One level of partitioning is usually enough

  • so we need two passes
  • 1st: to partition
  • 2nd: to do pair-wise single pass unions of buckets
  • it's sufficient when $\cfrac{B(R)}{M - 1} \leqslant M - 1$ or $\approx B(R) \leqslant M^2$

Cost of partitioning

  • $2B(R) \underbrace{\lceil log_{M - 1} B(R) - 1 \rceil}_\text{# of passes}$:
  • at each pass we read and write $R$ once
  • so for one pass it's just $2B(R)$


Cost

Total cost of partitioning

  • $2B(R) \lceil \log_{M - 1} B(R) - 1 \rceil$ for $R$
  • $2B(S) \lceil \log_{M - 1} B({ \color{blue}{R} }) - 1 \rceil$ for $S$
    • note that number of passes for $S$ is the same as of $R$
  • $B(R) + B(S)$ one pass union for each bucket
  • if one pass is sufficient, then the total cost is $3B(R) + 3B(R)$


Set Intersection

$R \cap_S S$

  • assume $R$ is smaller than $S$

One-Pass Set Intersection

Essentially same as #One-Pass Set Union

  • if $R$ is small enough to fit into $M - 1$ buffers

Algorithm

  • load $R$ to $K_R = N_1, ..., N_{B(R)}$ buffers
  • for each block $B_S \in S$
    • load $B_S$ to $N_0$
    • for each tuple $t_S \in N_0$
      • if $t_S \in K_R$, output $t_S$

Sort-Based Set Intersection


Bag Intersection

$R \cap_B S$

  • assume $R$ is smaller than $S$

One-Pass Bag Intersection

Essentially same as #One-Pass Set Union

  • if $R$ is small enough to fit into $M - 1$ buffers
  • but for each distinct value we associate a count - number of times this tuple occurred
    • generally, this structure can take more that $M - 1$ memory buffer if there are few duplicates
    • but if there are a lot of duplicates - this way of organizing will take less room than $M - 1$


Algorithm

  • load $R$ to $K_R = N_1, ..., N_{B(R)}$ buffers
  • for each block $B_S \in S$
    • load $B_S$ to $N_0$
    • for each tuple $t_S \in B_S$
      • if $t_S \in K_R$
        • output $t_S$
        • decrease count of $t_S$ in $K_R$
        • if count = 0 then remove this tuple from memory


Sort-Based Bag Intersection


Set Difference

Note that this operation is not commutative

  • $S -_S R$ is not the same as $R -_S S$
  • assume that $R$ is smaller than $S$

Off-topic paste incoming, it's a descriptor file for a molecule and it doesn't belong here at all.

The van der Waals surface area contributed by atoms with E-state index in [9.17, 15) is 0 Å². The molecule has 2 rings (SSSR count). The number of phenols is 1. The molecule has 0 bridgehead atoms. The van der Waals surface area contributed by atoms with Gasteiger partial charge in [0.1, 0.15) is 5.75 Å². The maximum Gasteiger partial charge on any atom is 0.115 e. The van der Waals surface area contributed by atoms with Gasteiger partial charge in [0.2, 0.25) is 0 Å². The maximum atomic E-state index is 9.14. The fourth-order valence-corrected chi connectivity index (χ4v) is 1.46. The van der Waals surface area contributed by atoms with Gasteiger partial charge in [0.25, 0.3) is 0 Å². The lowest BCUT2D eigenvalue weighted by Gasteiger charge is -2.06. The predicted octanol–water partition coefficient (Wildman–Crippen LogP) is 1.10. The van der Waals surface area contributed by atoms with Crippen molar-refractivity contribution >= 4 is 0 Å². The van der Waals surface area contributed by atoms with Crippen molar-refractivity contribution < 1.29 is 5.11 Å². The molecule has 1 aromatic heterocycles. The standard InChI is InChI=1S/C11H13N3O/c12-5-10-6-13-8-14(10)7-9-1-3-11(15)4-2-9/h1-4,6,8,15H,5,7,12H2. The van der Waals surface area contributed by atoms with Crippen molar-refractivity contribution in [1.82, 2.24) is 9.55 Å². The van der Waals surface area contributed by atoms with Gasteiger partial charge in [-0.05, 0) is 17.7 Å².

One-Pass Set Difference

For this we assume $R$ fits into $M-1$ blocks


$S -_S R$ case

  • read $R$ into buffers $K_R = N_1, ..., N_{B(R)}$
  • for each block $B_S \in S$
    • load $B_S$ into $N_0$
    • for each tuple $t_S \in B_S$
      • if $t_S \not \in K_R$ output $t_S$


$R -_S S$ case

  • read $R$ into buffers $K_R = N_1, ..., N_{B(R)}$
  • for each block $B_S \in S$
    • load $B_S$ to $N_0$
    • for each tuple $t_S \in B_S$
      • if $t_S \in K_R$ remove $t_S$ from $K_R$
  • for each tuple $t_R$ that is still in $K_R$ output $t_R$

Sort-Based Set Difference


Bag Difference

  • same as in #Bag Intersection: we count the number of occurrences
  • also two cases: $S -_B R$ and $R -_B S$

One-Pass Bag Difference

For this we assume $R$ fits into $M-1$ blocks


$S -_B R$ case: count $c$ in this case is $c$ reasons not to output a tuple

  • read tuples of $R$ to $K_R = N_1, ..., N_{B(R)}$, count the number of occurrences
  • load each block $B_S$ to $N_0$
    • for each tuple $t_S \in B_S$
      • if $t_S \not \in K_R$: output $t_S$
      • otherwise
        • decrement count of $t_S$ and
        • remove $t_S$ from $K_S$ if count = 0


$R -_B S$ case

  • read tuples of $R$ to $K_R = N_1, ..., N_{B(R)}$, count the number of occurrences
  • load each $B_S$ to $N_0$
    • if $t_S \in K_R$
      • decrement count for $t_S$ in $K_R$
      • remove $t_S$ from $K_R$ if count = 0
  • for each remaining $t_R \in K_R$
    • output $t_R$ count times

Sort-Based Bag Difference

  • same as #Sort-Based Set Union
  • for each tuple $t$
    • let $c_R$ = number of times $t$ appears in $R$
    • let $c_S$ = number of times $t$ appears in $S$